Health Secretary Matt Hancock has defended the level of compensation payments for people who have to self-isolate, but a council leader in one of the pilot areas has branded them “a slap in the face”.
The Government has confirmed payments of up to £182 will be given to people in areas with high incidences of Covid-19, with a trial beginning in Blackburn with Darwen and Pendle in Lancashire, as well as Oldham in Greater Manchester.
As of Tuesday September 1, people in those areas on either Universal Credit or Working Tax Credit, who are required to self-isolate and are unable to work from home will benefit from the new payment scheme.
You must self-isolate for 10 days if you:▶️ have symptoms of #COVID19▶️ receive a positive test result
People in your household should continue to self-isolate for 14 days.
— Department of Health and Social Care (@DHSCgovuk) August 27, 2020
Eligible people who test positive for the virus will receive £130 for their 10-day period of self-isolation, while other members of their household, who under the current rules have to self-isolate for 14 days, will be entitled to a payment of £182.
Asked if payments representing £13 a day were enough, Mr Hancock said they were “in addition” to other benefits that people on low incomes receive.
When it was put to him that people self-isolating would be losing income from their jobs, Mr Hancock told BBC Breakfast: “Only in some cases, but absolutely we acknowledge that.
“It’s set at the level of statutory sick pay in order to make sure that people don’t lose out from doing the right thing.”
But Pendle Borough Council leader Mohammed Iqbal said the level of financial support is “not acceptable”.
The Labour councillor told BBC Radio Four’s Today programme: “The figures that the Government have introduced are really a slap in the face for those people who sadly test positive and there is no incentive in my opinion for those people to self-isolate.
“If you’re a manual worker who’s not able to do their job from home, normally getting paid the living wage or the minimum wage, the Government are now going to say to you we’ll pay you £4.55 an hour. Not acceptable.”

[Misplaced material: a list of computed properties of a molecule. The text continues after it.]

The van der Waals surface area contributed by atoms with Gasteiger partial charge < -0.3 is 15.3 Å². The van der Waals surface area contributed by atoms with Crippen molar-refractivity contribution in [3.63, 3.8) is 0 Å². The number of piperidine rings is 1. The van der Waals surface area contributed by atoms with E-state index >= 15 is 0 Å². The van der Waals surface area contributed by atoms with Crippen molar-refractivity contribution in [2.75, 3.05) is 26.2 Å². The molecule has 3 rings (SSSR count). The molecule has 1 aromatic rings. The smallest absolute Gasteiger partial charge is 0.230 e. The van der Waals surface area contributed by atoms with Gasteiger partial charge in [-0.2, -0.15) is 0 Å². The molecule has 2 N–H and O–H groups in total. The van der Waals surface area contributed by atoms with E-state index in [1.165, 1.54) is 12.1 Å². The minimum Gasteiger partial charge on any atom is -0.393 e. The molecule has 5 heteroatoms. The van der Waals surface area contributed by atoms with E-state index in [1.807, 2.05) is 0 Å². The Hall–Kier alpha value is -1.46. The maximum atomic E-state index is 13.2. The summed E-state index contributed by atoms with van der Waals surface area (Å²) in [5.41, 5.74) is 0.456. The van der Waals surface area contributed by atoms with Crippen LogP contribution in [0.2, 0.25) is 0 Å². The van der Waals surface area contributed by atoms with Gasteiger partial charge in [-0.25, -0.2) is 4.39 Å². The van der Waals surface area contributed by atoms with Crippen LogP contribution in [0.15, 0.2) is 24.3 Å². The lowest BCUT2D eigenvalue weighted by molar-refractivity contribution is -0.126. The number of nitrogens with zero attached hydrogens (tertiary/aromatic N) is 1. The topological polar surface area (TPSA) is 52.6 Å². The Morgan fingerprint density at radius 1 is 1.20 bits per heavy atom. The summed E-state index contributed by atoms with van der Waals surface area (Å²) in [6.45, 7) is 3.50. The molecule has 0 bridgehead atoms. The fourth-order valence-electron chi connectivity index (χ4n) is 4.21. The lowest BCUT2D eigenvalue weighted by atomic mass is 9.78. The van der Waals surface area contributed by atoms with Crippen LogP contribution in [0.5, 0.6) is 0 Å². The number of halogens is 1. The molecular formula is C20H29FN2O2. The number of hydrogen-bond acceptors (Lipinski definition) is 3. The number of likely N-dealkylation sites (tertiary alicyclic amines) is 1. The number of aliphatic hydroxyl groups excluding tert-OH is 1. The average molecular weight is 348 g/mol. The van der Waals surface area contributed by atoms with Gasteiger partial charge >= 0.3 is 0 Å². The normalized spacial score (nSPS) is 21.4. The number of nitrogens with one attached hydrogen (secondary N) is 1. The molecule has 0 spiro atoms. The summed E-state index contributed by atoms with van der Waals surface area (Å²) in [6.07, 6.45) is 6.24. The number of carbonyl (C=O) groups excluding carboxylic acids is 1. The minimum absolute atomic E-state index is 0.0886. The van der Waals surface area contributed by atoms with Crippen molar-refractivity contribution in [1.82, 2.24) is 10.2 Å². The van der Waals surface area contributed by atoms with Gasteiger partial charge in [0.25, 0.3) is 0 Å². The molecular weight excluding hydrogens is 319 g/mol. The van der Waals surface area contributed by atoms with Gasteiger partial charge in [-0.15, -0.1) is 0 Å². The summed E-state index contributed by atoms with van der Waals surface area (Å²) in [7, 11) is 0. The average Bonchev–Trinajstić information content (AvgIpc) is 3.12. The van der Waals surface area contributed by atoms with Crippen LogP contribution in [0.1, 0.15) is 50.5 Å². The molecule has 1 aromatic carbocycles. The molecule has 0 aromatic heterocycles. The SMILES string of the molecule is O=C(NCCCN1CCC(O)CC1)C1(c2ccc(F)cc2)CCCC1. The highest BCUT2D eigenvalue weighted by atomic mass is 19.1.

The current national living wage and national minimum wage for people aged 25 and over is £8.72 an hour.
Oldham Council leader Sean Fielding, also of the Labour party, said while he is pleased the Government is going to provide financial help it does not go far enough.
“Sadly this offer is nowhere near enough to provide real support, and it shows how out of touch with ordinary people this Government is,” he said.
Mayor of Greater Manchester, Andy Burnham, said while he is pleased the Government has “at last acknowledged this issue”, he is “sorry to say this move goes nowhere near far enough”.
He added: “For many workers in Greater Manchester, this will not provide the support people need to cooperate with NHS Test and Trace.”
Anneliese Dodds, Labour’s shadow chancellor, raised concerns the scheme would only apply to a limited number of areas.
She said: “The instruction to self-isolate applies to everyone in the country, so everyone should get the support they need to self-isolate.”
Mr Hancock said there is potential for the new payments to be rolled out beyond initial pilot areas after it is established that “the systems work, that we can get the money fast to people”.
He told BBC Breakfast the payments were being introduced in areas which have “the most acute need” and added: “We’ll see how that goes and we’ll get the feedback, with the potential to roll it out further.”
He said local lockdowns were “working” but further support was required to help encourage those contacted by NHS tracers to stay at home, acknowledging that the Test and Trace system is “not quite there” in terms of meeting its target of reaching 80% of contacts and getting them to self-isolate.
He told LBC radio: “Bringing in extra support, in addition to the Universal Credit they get, if people self-isolate is one of the things that people have been asking for to get those rates up because it really matters that the people that need to self-isolate do because that’s how we stop the spread of the virus.”
In other developments:
– Thursday saw the UK’s highest number of positive cases since June 12, with 1,522 people testing positive.
– The NHS Test and Trace system in England once again failed to meet Government targets, with 75.5% of close contacts of people who tested positive for Covid-19 reached in the week ending August 19, shy of the 80% goal.
– Switzerland, Jamaica and the Czech Republic were removed from the Government’s exemption list due to a rise in coronavirus cases, with quarantine restrictions taking effect from 4am on Saturday.
The next announcement on restrictions in parts of Greater Manchester, east Lancashire and west Yorkshire was due to take place after a meeting on Thursday of the Joint Biosecurity Centre (JBC), chaired by Mr Hancock and England’s chief medical officer Professor Chris Whitty.
Last week Mr Hancock announced a more targeted approach to restrictions, in which the views of MPs would also be sought to gain “the maximum possible local consensus”.
People living in specific wards in Pendle and Blackburn as well as Oldham were told not to socialise with anyone outside their household from midnight on Saturday, and only to use public transport if essential.
Labour’s Shabir Pandor, leader of Kirklees Council in West Yorkshire described the restrictions in place as “confusing”, saying people can go to a pub full of strangers but not meet relatives in the garden, and urged the Government to lift restrictions for the whole of Kirklees.